By Tanya Connor | The Catholic Free Press
The Divine Mercy message and devotion and a national shrine dedicated to spreading them.
The Year of Mercy.
The pope and the bishop.
These were important to people who joined the Worcester Diocese’s pilgrimage to the National Shrine of the Divine Mercy in Stockbridge Aug. 19.
Father Richard F. Reidy, vicar general, who helped coordinate this pilgrimage for Bishop McManus, said 104 people registered and there were some cancelations and walk-ins. Two buses took pilgrims and Father Reidy said at least 30 other pilgrims met them at the shrine.
Bishop McManus said the pilgrimage was a response on the Diocese’s part to Pope Francis’ invitation to reflect on God’s mercy during this Year of Mercy.
“We’ve got a great pope,” said Michael Cove, of St. Patrick Parish in Rutland; it’s because of him that activities like this pilgrimage are happening. He said the pilgrimage was special to him; it was his first time at the shrine and it was during the Year of Mercy.
“I very much enjoyed the Stations (of the Cross) with the bishop,” he said.
“It was a very holy place and I was grateful the bishop made it a diocesan event,” said his fellow-parishioner Cynthia Katinas, visiting the shrine for about the fourth time.
“I hope to generate devotion to Divine Mercy,” she said. “I really believe time’s running out. I’m always praying for the conversion of hearts and the salvation of souls.”
Participating in this pilgrimage was one way for people to learn about the message of Divine Mercy and make the devotion their own, she said. Then they can be transformed by God’s love and spread it to others.
The message and devotion to Jesus as the Divine Mercy is based on revelations the Polish nun St. Faustina Kowalska recorded in her “Diary,” says the website www.thedivinemercy.org. It says the devotion began spreading before her death in 1938.
The ABCs of the message are to Ask for God’s mercy, Be merciful and Completely trust in Jesus, receiving more mercy the more one trusts, the website says.
The devotion includes veneration of the image of Jesus as he appeared to Sister Faustina, with the words, “Jesus, I trust in you.” He raises a hand in blessing. From his chest flow red and pale rays, symbolic of the Eucharist and baptism. St. Faustina’s “Diary” says Jesus promised that the soul that venerates this image will not perish and will have victory over enemies.
The devotion also includes Divine Mercy Sunday, the Divine Mercy Chaplet and Novena, and prayer at the 3 p.m. hour of mercy.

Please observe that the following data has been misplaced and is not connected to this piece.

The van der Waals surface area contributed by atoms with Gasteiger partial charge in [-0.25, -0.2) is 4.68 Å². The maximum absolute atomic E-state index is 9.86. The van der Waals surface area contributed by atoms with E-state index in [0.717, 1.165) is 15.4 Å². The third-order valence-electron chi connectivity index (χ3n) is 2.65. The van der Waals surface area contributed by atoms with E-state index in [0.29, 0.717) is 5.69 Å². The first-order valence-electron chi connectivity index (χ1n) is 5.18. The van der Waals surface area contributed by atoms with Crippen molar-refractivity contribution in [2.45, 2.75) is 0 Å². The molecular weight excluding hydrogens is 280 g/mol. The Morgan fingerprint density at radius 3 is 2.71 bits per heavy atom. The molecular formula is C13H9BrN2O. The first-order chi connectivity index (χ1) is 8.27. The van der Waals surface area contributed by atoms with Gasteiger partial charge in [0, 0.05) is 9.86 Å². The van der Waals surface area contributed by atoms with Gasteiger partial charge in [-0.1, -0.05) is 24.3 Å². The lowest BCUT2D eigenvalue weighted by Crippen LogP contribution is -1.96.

Divine Mercy Chaplet
Judy Pickett, of St. George Parish in Worcester, said she prays the chaplet daily and has wanted to visit the shrine for a long time.
Pilgrims from St. Mary of the Hills Parish in Boylston rejoiced that the chaplet is sung at their parish at 7 p.m. the second Wednesday of each month from September to June.
Pilgrims joined in praying the chaplet and rosary and had the opportunity for adoration, confession and touring the shrine. They attended Mass and Stations of the Cross that Bishop McManus and diocesan clergy celebrated and led.
In his homily Bishop McManus told them it was because of mercy that they had been given another day to live, to know, love and serve God more authentically.
He spoke of the blood and water flowing from the crucified Christ as the basis of the Church’s sacramental life, which includes baptism and the Eucharist. Through the sacraments people are innundated with Divine Mercy, he said.
Marie Case, of St. Patrick’s in Rutland, said the worship had so much dignity, and, though there were so many people, they were very respectful.
“It’s like heaven on earth; it’s so quiet and it’s just so peaceful,” Michael Mitchell, of Immaculate Conception Parish in Worcester, said of the shrine. He said this was his second visit there. “We’re really lucky in Massachusetts to have the National Shrine of Divine Mercy,” mused Shelly Keane, of St. John, Guardian of Our Lady Parish in Clinton. “Why wouldn’t you go, because it’s right here in our backyard?”
She said it was “moving” to walk through the shrine’s Year of Mercy Holy Door, and mentioned the indulgeance that one can get for doing that and meeting other conditions. She also spoke of the opportunity to venerate a relic of St. Faustina.
Elizabeth Sansoucy, of St. Francis of Assisi Parish in Barre, called the pilgrimage a wonderful time of connecting with God.
“I took a vacation day so I could do this,” she said. “It was well worth it.… Not everybody wants to talk about God at work.” So it was good to be with people of faith at the shrine.
“There’s always something very special about receiving Communion from the bishop,” she said. “That means a lot that he takes time out of his hectic schedule to be with us.”
“It was a great place to be with old friends and meet new friends and to celebrate the Year of Mercy,” said Nina Tsantinis, who attends St. John Parish in Worcester.
Millie Potenti, of St. John’s in Clinton, expressed appreciation for “all the beautiful, holy people.”
Father Reidy said, “We’re just grateful to God for a good day and pray that the graces of the day will bear fruit in their lives and in the Diocese.”